After reading the great paper on nature biotech (with my limited math understanding), I
have some questions about interpreting a PERMANOVA test based on a ctf distance matrix. I'm specifically interested in testing whether there have been changes in the microbiome of two groups (treatment and placebo) over three time points (0, 1, 2).

Typically, without ctf, I would use adonis with a group*time interaction to test whether there have been changes between groups over time, or I could test whether there have been changes within each group over time. However, I'm unsure if I should use the same approach when using ctf. Since my design assumes no differences at baseline, unlike the Crohn's tutorial, would it be more appropriate to use all samples from all time points and test whether those samples differ from each other given the subject vector?

In other words - if I model a PERMANOVA with a gemelli distance matrix of samples of three time points - would it be appropriate to coclude that this test output is the difference between treatment and placebo, "taking into account" the influence of time?

Would love to get some thoughts on this potentially exciting and useful tool.

CTF does indeed take account of the repeated measures but it is not truly a time series tool since time order does not matter. I don't believe that adonis/PERMANOVA currently takes the structure of repeated measures into account (assumes all samples are independent).

So there are two ways I do this kind of test. (a) PERMANOVA at each time point between subjects by phenotype group. From this, you can basically infer the same info as the interaction term (i.e., are all time points significant or just certain ones) but you are missing some of the benefits of a true LME type of test. (b) You can use the q2-longitudinal plugin's distance from baseline with the LME model on those distances.

I believe there may be a PERMANOVA/adonis version out there that can take into account repeated measures (see here). But I personally do not have much experience with it.

Do you mean that after performing CTF, I could perform PERMANOVA at each time point between subjects by phenotype group using the distance matrix obtained from CTF? Or, do you mean that I can use a non-tensor method (e.g., RPCA) at each time point (cross-sectional) to infer conclusions?

In the Nature Biotech paper, you compared ctf F statistics drawn from PERMANOVA compared to other methods. In my understanding, in all methods you have used samples from all time points, and tested whether phenotype differ from each other "regardless" of time, without taking into account the time interaction effect. Is that a fair conclusion? I think this preprint (https://www.biorxiv.org/content/10.1101/2023.01.13.523991v1.full, Fig. 1) have also used the same approach.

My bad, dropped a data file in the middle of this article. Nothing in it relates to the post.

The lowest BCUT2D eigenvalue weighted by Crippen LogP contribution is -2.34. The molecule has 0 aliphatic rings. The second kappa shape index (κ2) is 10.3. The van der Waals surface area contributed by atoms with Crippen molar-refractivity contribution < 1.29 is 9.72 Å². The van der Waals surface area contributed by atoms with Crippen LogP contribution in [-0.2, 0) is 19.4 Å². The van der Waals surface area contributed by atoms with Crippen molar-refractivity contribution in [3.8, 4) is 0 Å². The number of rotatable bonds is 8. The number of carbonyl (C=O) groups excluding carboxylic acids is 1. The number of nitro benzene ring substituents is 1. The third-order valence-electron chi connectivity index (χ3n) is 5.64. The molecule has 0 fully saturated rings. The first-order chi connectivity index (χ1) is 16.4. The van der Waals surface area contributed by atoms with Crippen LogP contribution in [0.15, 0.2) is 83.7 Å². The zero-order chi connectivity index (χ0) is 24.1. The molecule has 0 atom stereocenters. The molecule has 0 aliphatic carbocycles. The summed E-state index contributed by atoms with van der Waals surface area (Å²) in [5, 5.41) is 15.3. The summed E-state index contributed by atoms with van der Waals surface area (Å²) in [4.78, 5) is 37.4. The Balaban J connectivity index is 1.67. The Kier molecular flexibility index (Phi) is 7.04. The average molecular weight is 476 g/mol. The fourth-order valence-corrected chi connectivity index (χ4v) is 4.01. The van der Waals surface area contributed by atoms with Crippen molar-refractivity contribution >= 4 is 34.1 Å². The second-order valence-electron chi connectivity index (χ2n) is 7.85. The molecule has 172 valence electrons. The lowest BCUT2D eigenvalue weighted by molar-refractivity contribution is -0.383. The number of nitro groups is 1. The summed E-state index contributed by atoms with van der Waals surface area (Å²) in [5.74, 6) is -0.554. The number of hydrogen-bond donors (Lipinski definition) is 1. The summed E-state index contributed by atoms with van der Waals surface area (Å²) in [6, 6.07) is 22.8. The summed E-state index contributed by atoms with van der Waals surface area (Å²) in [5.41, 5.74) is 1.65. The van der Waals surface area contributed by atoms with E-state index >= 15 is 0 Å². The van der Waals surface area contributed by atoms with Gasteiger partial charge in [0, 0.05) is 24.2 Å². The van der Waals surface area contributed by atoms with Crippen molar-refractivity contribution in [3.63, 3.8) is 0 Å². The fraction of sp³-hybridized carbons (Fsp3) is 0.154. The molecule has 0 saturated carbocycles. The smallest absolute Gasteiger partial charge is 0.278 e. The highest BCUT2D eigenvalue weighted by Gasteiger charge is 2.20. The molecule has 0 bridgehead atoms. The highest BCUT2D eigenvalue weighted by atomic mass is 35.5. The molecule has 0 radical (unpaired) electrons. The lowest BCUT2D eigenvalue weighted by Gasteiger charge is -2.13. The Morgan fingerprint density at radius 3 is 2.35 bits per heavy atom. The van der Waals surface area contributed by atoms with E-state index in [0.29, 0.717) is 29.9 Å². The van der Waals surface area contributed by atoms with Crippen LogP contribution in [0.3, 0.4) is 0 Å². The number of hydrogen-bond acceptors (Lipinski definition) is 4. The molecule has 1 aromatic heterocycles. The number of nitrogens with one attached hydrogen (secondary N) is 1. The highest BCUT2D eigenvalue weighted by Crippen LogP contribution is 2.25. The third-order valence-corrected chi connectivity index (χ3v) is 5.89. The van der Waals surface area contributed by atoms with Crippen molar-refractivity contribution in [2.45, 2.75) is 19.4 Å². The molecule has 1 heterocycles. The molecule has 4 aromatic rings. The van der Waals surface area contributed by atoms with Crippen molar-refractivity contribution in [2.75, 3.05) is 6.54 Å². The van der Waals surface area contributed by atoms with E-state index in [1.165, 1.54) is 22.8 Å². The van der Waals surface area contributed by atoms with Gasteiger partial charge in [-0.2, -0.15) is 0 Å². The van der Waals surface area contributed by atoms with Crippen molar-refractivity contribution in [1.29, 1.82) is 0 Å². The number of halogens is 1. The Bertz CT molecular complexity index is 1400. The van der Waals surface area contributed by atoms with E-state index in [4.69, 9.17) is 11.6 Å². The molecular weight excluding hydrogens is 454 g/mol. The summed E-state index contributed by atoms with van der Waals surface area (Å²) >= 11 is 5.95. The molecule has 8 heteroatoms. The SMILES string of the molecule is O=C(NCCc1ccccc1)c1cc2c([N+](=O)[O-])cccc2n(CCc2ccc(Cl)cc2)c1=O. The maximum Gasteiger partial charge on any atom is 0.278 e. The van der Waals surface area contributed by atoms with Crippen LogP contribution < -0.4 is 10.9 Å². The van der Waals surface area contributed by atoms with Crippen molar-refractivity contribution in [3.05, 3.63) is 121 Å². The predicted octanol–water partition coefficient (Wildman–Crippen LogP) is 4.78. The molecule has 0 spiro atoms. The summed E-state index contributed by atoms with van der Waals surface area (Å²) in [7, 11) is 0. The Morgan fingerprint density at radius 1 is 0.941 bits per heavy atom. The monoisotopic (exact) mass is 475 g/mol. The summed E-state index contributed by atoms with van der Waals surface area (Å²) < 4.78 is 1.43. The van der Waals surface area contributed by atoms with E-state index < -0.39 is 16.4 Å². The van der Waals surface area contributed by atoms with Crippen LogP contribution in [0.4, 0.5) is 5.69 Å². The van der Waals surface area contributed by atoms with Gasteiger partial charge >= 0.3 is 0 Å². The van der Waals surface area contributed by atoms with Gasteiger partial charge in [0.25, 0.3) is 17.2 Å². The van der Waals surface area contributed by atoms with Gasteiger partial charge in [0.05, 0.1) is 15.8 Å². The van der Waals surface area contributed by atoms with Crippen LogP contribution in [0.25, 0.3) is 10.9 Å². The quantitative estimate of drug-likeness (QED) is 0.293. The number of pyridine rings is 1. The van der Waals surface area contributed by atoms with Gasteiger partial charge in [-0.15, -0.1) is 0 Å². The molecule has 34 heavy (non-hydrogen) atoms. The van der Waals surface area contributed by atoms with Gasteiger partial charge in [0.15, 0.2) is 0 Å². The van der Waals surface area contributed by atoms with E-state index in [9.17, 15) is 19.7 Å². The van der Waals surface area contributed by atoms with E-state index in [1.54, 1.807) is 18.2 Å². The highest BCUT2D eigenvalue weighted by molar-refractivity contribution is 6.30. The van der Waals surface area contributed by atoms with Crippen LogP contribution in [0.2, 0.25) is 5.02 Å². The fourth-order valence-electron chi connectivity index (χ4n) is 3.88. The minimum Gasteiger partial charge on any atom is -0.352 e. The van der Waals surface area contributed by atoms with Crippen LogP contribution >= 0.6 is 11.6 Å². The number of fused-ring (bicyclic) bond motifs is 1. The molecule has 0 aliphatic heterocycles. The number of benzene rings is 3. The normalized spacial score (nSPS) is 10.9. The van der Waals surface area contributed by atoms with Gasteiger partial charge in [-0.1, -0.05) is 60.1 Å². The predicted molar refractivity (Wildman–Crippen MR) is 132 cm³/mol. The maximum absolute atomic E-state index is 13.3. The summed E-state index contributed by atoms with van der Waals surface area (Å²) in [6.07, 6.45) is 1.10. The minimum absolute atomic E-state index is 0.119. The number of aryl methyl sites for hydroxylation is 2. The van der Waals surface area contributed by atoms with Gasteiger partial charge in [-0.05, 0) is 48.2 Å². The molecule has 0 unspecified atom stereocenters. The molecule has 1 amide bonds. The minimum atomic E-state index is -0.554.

Although this approach (if I interperted correctly) draws different conclusions from time interaction, it is still very valuable.

Sorry for my many questions, but this is really a great tool and I am happy for the opportunity to hear the author opinion on this subjuect.

Do you mean that after performing CTF, I could perform PERMANOVA at each time point between subjects by phenotype group using the distance matrix obtained from CTF? Or, do you mean that I can use a non-tensor method (e.g., RPCA) at each time point (cross-sectional) to infer conclusions?

After CTF, separate the distance matrix by time point and then run PERMANOVA on each one by phenotype to see if it is significant at that time point. CTF would be preferable to RPCA which would assume all the samples are independent (which they aren't in repeated measures).

In the Nature Biotech paper, you compared ctf F statistics drawn from PERMANOVA compared to other methods. In my understanding, in all methods you have used samples from all time points, and tested whether phenotype differ from each other "regardless" of time, without taking into account the time interaction effect. Is that a fair conclusion? I think this preprint (https://www.biorxiv.org/content/10.1101/2023.01.13.523991v1.full, Fig. 1) have also used the same approach.